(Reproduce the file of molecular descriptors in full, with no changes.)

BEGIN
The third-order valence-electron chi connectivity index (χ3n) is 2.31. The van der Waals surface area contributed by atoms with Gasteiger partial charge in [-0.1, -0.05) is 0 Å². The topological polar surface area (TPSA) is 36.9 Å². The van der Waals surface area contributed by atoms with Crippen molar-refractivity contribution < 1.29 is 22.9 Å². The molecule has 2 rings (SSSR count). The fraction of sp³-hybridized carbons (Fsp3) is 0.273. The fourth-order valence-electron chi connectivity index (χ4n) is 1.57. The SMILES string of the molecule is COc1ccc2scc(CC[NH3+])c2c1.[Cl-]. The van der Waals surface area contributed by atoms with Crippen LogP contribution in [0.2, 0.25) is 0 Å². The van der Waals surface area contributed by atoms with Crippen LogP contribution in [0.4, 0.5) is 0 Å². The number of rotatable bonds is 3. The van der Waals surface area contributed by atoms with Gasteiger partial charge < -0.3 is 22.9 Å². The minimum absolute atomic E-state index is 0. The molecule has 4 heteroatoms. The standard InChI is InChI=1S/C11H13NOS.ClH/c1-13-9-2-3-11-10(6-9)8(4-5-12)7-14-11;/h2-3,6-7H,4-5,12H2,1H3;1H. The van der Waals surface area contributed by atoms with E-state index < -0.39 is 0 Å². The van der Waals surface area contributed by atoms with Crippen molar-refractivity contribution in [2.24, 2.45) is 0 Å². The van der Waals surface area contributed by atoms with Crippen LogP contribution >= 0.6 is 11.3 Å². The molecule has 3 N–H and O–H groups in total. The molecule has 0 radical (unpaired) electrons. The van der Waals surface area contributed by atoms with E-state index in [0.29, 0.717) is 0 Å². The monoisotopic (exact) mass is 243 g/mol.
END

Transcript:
The third-order valence-electron chi connectivity index (χ3n) is 2.31. The van der Waals surface area contributed by atoms with Gasteiger partial charge in [-0.1, -0.05) is 0 Å². The topological polar surface area (TPSA) is 36.9 Å². The van der Waals surface area contributed by atoms with Crippen molar-refractivity contribution < 1.29 is 22.9 Å². The molecule has 2 rings (SSSR count). The fraction of sp³-hybridized carbons (Fsp3) is 0.273. The fourth-order valence-electron chi connectivity index (χ4n) is 1.57. The SMILES string of the molecule is COc1ccc2scc(CC[NH3+])c2c1.[Cl-]. The van der Waals surface area contributed by atoms with Crippen LogP contribution in [0.2, 0.25) is 0 Å². The van der Waals surface area contributed by atoms with Crippen LogP contribution in [0.4, 0.5) is 0 Å². The number of rotatable bonds is 3. The van der Waals surface area contributed by atoms with Gasteiger partial charge < -0.3 is 22.9 Å². The minimum absolute atomic E-state index is 0. The molecule has 4 heteroatoms. The standard InChI is InChI=1S/C11H13NOS.ClH/c1-13-9-2-3-11-10(6-9)8(4-5-12)7-14-11;/h2-3,6-7H,4-5,12H2,1H3;1H. The van der Waals surface area contributed by atoms with E-state index < -0.39 is 0 Å². The van der Waals surface area contributed by atoms with Crippen molar-refractivity contribution in [2.24, 2.45) is 0 Å². The van der Waals surface area contributed by atoms with Crippen LogP contribution >= 0.6 is 11.3 Å². The molecule has 3 N–H and O–H groups in total. The molecule has 0 radical (unpaired) electrons. The van der Waals surface area contributed by atoms with E-state index in [0.29, 0.717) is 0 Å². The monoisotopic (exact) mass is 243 g/mol.